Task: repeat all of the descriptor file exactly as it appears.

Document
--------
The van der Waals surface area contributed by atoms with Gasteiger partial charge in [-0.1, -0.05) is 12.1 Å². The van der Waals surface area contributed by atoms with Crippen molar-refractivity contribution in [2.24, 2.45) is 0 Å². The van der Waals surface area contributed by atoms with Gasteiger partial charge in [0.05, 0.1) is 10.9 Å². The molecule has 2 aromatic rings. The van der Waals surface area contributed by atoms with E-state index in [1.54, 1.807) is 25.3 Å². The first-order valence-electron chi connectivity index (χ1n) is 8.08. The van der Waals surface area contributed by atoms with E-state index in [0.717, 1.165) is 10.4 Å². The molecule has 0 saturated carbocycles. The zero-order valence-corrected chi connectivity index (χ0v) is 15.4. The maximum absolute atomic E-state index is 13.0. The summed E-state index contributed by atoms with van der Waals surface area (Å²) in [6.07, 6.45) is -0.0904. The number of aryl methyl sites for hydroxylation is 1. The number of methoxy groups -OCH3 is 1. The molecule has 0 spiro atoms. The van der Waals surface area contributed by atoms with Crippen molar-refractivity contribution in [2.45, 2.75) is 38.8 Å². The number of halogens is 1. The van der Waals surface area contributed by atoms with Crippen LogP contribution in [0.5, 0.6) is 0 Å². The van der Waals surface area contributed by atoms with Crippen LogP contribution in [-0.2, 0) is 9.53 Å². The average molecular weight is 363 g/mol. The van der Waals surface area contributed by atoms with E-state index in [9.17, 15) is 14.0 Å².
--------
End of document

The van der Waals surface area contributed by atoms with Gasteiger partial charge in [-0.1, -0.05) is 12.1 Å². The van der Waals surface area contributed by atoms with Crippen molar-refractivity contribution in [2.24, 2.45) is 0 Å². The van der Waals surface area contributed by atoms with Gasteiger partial charge in [0.05, 0.1) is 10.9 Å². The molecule has 2 aromatic rings. The van der Waals surface area contributed by atoms with E-state index in [1.54, 1.807) is 25.3 Å². The first-order valence-electron chi connectivity index (χ1n) is 8.08. The van der Waals surface area contributed by atoms with E-state index in [0.717, 1.165) is 10.4 Å². The molecule has 0 saturated carbocycles. The zero-order valence-corrected chi connectivity index (χ0v) is 15.4. The maximum absolute atomic E-state index is 13.0. The summed E-state index contributed by atoms with van der Waals surface area (Å²) in [6.07, 6.45) is -0.0904. The number of aryl methyl sites for hydroxylation is 1. The number of methoxy groups -OCH3 is 1. The molecule has 0 spiro atoms. The van der Waals surface area contributed by atoms with Crippen molar-refractivity contribution in [2.45, 2.75) is 38.8 Å². The number of halogens is 1. The van der Waals surface area contributed by atoms with Crippen LogP contribution in [0.5, 0.6) is 0 Å². The van der Waals surface area contributed by atoms with Crippen LogP contribution in [-0.2, 0) is 9.53 Å². The average molecular weight is 363 g/mol. The van der Waals surface area contributed by atoms with E-state index in [9.17, 15) is 14.0 Å².